If Attorney General Roy Cooper’s election day lead over incumbent Republican Gov. Pat McCrory eventually becomes a victory, the incoming Democrat will face an incredibly difficult challenge in pushing any of his agenda through a GOP-dominated General Assembly, election analysts say.
“I think he will be one of the highest paid ribbon-cutters in America,” said Chris Cooper, head of the political science department at Western Carolina University, and no relation to Roy Cooper. “I think he’s going to be among the least powerful governors in the country.”
Conversely, with fewer than 5,000 votes separating the gubernatorial candidates, if McCrory gets embroiled in a lengthy legal challenge over contested election results in an attempt to save his governorship, that could backfire, Cooper said.
McCrory has not conceded the race to his Democratic opponent, saying the outstanding 110,000 absentee and provisional ballots should be counted before a winner is declared (or a recount demanded if Cooper leads by fewer than 10,000 votes when the election is certified). An attorney and Durham County resident who represents the N.C. Republican Party has alleged irregularities, and is challenging 90,000 ballots in his county. Both McCrory and Cooper are girding for a possible court fight by creating legal defense funds.
“It’s one thing to say, ‘Hey, I want to get the official count,’ but I think if this drags on too long he risks damaging the party brand a little bit,” Cooper said. That also would contrast with the resolution of the presidential race.
“At least nationally the Democrats have accepted defeat,” Cooper said. Republican President-elect Donald Trump is “putting on a good face,” and unsuccessful Democratic nominee Hillary Clinton isn’t challenging the results.
“North Carolinians, like any Americans, want to think that their processes work, and want to see government officials get to work. I think if [McCrory] challenges this too much it’s going to continue to erode faith in the system,” Cooper said.
The reason for Cooper’s gloomy forecast on Roy Cooper’s prospects for success as a Democratic governor squaring off against the Republican legislature is that North Carolina’s governor holds a comparatively weak position among the states in the governing structure. On top of that, Republicans maintained their veto-proof majorities in both the House and Senate.
“Facing a supermajority essentially takes away the veto” because Republicans hold the power to override a gubernatorial rejection of legislation, Cooper said.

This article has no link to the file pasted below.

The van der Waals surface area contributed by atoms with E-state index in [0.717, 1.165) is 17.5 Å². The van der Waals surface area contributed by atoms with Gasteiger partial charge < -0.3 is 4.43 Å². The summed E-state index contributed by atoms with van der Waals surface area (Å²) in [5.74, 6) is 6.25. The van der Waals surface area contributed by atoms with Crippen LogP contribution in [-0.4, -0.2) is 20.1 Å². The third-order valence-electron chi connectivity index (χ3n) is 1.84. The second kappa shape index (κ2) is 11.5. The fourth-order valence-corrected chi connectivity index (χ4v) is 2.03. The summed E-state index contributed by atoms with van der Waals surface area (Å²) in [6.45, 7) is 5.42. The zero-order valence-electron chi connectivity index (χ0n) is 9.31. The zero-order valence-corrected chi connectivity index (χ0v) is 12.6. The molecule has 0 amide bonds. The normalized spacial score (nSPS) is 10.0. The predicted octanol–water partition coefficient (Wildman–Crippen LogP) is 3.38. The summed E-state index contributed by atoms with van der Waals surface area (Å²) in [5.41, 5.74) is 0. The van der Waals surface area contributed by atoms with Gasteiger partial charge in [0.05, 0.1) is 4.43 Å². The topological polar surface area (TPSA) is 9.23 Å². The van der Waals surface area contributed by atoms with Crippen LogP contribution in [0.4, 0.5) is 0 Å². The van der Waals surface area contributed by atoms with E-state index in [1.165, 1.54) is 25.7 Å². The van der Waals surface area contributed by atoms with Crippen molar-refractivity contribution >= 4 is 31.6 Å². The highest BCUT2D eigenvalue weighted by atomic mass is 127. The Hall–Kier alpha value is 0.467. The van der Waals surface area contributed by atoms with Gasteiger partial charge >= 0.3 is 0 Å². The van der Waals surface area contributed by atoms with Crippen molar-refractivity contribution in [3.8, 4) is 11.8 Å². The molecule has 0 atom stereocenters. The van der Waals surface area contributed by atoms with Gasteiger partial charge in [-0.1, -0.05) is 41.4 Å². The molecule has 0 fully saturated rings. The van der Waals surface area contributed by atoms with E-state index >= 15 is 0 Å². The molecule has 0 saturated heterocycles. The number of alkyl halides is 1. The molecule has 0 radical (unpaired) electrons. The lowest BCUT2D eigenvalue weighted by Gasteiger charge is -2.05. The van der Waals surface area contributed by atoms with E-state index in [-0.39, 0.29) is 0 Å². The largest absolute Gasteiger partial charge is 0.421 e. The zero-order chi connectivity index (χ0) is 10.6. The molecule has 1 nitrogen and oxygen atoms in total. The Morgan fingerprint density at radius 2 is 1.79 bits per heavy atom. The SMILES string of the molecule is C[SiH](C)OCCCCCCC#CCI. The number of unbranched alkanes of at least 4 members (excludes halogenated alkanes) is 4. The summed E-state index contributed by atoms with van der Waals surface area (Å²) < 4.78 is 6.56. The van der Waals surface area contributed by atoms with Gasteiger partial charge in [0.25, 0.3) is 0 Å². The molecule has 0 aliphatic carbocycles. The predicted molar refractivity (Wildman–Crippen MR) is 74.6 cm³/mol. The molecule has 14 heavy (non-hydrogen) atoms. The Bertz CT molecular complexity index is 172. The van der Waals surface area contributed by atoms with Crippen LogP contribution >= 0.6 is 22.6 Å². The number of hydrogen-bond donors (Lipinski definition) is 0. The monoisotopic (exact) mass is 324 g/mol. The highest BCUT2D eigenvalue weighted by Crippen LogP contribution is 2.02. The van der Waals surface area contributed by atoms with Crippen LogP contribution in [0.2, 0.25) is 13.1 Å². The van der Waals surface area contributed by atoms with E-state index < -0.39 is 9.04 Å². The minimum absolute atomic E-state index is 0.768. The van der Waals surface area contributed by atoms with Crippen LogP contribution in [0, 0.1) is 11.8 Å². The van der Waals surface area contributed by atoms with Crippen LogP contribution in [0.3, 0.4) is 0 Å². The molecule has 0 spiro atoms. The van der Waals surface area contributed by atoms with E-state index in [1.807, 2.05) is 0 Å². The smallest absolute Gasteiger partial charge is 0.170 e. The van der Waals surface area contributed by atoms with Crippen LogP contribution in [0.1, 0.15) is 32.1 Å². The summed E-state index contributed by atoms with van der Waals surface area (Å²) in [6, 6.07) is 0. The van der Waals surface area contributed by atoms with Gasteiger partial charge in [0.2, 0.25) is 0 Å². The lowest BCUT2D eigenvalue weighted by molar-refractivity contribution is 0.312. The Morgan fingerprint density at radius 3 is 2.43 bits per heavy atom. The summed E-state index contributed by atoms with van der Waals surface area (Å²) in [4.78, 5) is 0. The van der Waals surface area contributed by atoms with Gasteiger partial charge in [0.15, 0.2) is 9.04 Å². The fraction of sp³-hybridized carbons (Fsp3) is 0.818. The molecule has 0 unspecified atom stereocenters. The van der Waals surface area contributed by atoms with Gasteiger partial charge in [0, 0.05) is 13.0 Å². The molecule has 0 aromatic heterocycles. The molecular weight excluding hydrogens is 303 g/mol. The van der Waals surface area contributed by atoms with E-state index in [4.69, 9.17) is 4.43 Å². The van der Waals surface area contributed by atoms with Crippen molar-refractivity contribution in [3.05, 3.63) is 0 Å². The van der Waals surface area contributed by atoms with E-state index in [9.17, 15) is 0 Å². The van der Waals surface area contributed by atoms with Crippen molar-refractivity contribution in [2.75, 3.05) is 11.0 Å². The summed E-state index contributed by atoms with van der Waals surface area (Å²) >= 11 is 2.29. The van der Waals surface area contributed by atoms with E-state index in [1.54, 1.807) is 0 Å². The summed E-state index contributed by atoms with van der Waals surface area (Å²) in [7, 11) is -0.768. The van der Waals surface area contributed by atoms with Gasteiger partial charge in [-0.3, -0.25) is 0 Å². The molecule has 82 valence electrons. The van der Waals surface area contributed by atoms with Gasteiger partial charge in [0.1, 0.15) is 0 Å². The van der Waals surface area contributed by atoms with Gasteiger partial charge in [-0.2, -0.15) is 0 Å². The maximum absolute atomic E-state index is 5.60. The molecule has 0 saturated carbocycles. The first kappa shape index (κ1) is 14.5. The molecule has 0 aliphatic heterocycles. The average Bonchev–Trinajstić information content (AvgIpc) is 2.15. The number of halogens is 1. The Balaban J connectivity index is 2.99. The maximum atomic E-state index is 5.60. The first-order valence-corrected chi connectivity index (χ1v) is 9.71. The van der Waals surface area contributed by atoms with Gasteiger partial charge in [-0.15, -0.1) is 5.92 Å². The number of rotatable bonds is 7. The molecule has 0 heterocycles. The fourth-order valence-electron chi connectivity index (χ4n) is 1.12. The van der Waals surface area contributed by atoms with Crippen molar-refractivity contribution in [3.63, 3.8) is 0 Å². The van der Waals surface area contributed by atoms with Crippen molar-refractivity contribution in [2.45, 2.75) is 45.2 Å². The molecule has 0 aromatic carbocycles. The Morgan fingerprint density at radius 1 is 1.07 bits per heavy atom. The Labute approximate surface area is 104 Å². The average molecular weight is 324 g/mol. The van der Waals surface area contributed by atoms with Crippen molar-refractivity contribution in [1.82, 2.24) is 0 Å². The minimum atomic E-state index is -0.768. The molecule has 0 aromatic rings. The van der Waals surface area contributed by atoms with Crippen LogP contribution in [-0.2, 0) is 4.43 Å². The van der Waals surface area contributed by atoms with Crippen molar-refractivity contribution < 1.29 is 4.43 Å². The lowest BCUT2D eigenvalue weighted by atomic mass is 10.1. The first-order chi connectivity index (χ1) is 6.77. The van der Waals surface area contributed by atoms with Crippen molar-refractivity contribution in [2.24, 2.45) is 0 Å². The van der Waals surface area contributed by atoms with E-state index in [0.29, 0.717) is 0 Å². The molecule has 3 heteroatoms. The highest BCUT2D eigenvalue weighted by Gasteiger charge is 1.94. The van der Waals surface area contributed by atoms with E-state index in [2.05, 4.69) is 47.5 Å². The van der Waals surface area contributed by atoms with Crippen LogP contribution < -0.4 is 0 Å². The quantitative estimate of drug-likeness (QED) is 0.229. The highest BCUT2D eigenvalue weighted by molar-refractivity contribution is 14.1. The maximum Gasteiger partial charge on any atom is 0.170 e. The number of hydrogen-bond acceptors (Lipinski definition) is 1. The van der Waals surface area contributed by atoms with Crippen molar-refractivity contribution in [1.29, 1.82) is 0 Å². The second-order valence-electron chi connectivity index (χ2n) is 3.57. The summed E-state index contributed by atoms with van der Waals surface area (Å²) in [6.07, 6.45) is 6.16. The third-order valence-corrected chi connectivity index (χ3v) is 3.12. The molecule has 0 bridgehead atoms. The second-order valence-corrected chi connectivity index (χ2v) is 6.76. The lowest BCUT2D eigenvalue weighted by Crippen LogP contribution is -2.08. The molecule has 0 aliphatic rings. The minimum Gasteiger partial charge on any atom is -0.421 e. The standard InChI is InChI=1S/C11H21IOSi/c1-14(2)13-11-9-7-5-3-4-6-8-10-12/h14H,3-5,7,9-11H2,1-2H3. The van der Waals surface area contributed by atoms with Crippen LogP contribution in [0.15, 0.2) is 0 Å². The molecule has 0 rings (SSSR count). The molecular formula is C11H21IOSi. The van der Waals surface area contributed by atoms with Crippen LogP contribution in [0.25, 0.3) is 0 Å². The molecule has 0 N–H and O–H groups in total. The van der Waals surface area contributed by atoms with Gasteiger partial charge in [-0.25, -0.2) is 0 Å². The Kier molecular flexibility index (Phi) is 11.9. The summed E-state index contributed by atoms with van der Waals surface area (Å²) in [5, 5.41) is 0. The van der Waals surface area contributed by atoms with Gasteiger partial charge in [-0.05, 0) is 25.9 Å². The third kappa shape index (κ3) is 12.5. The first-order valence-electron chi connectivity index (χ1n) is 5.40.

“Cooper, assuming he’s going to pull it out, is going to have the bully pulpit. He’s going to have the power to persuade. But at the same time, legislatively I just don’t see any way he’s going to get much of an agenda through with facing a supermajority,” Cooper said.
That dynamic is likely to produce tension, even acrimony.
“The only way Cooper is going to be able to get much of anything done is through his informal power, which, if you’re the governor, is the bully pulpit, going directly to the people, and trying to activate public opinion,” Cooper said. “That is an inherently contentious process,” but the most powerful tool the Democratic governor would have in shaping opinion and votes.
Having a majority Democratic state Supreme Court “will clearly help him, but I don’t think that is enough to tip the scales in his favor” in blocking GOP legislation, Cooper said.
Another piece in sorting out this election’s dynamics is the win by Democrat Josh Stein over Republican Buck Newton for the attorney general seat being vacated by Cooper. That could benefit Cooper politically if his successor follows his practice of not defending some GOP-passed bills against lawsuits, or refusing to oppose federal overreach.
“If the last year and a half has taught us anything it is that the attorney general is an important position in North Carolina, and probably a more important position than most voters think,” Cooper said.
Andy Taylor, a political science professor at N.C. State University, has as many questions as answers about how the election results might play out in practical application.
When sticky legislative issues arise, “Do the parties stick together?” he asked. “If they do, which is unlikely on every vote, can the Republicans override a Cooper veto?” Moreover, if there are defections within the GOP caucus, Taylor wondered those independent Republicans affect future votes.
“What does Cooper do, because even if he is governor he’s going to bring an incredibly small mandate. Does that affect him?” Taylor asked.
“Some of the Republicans who survived in suburban districts, are they chastened by the experience? Some of them lost, some of them won very narrowly,” and they might have to take the changing demographics and party registrations in their districts into account when casting votes that could impact their re-election prospects, Taylor said.